Last night we saw the Federal Reserve’s first opportunity to respond to a swathe of dovish leanings from global central banks in recent weeks. Janet Yellen and the FOMC did not blink, staying steadily on the path towards initiating its rate tightening cycle. Forward guidance is an important aspect of the Fed’s commitment to deliver monetary policy and to its credit, the committee is holding its nerve.
In the recent days there had been speculation that perhaps the Fed might waver in the midst of disinflationary pressures, falling oil prices and deteriorating global economic conditions. I thought that with the changing of the voting members on the committee towards a far more dovish bias of personalities, this could result in a dovish lean in monetary policy, but this has not proved to be the case. If anything, the removal of “considerable time” from the statement entirely (to leave “patient” as the new key phrase for timing of tightening; the replacement of “solid” wqith “strong” for the labor market conditions, and the replacement of “moderate” with “solid” when talking about economic activity, are all bullish shifts in language.
The strong dollar position built up over recent months had come under a bit of a wobble in recent days, but this FOMC statement suggests that the dollar strength now looks set to continue. Have these rallies against the dollar run their course? Perhaps…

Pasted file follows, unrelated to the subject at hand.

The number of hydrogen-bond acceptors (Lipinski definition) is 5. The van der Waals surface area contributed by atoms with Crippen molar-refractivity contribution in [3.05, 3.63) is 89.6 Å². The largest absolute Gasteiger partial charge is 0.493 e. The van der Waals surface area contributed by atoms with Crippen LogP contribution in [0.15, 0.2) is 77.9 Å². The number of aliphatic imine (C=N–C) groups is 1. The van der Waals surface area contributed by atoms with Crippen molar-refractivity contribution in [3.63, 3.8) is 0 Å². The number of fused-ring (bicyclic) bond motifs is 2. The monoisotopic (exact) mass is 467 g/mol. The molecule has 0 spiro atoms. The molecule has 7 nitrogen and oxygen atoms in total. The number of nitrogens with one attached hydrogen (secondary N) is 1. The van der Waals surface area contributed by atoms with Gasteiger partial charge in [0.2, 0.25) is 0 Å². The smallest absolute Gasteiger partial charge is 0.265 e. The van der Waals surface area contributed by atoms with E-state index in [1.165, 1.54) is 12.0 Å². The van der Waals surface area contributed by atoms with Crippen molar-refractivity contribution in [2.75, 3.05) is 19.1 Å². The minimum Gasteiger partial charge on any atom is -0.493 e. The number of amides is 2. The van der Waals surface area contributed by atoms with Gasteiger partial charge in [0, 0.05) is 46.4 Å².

Take GBP/USD for example. After a rally of 350 pips back up to the resistance around $1.5200, the pair is beginning to back away once more. A small top pattern has completed below $1.5150 neckline support and an implied correction towards $1.5080 may now be seen near term. A 4 day uptrend has been breached and the outlook is beginning to deteriorate once more. This continues to play well within my expectation of a test of the key July 2013 low at $1.4810 in due course.
Furthermore, with a bearish drift in the last 24 hours, the gold price has now dropped below key near term support at $1271.85. In my opinion, this support has been the factor that has been holding up an retreat back towards the key support of the old October high at $1255. The medium term rally on gold looks ready to retrace back towards the 38.2% Fibonacci level at $1254. I do not see this as a negative scenario for the bulls, in fact I see it as a healthy correction which will allow the bulls to renew their upside potential.
All that said though, the market still seems to be a little unsure so far and this return of dollar strength is very much still undecided. Interestingly, there has been a very muted reaction on the Euro/Dollar short term interest rate futures, whilst Treasury yields have barely reacted, with the 10 year yield picking up only slightly from its recent lows.
Perhaps this is a sign that the market is accepting of the path that the Fed is treading and the FOMC statement largely confirms what it already thought.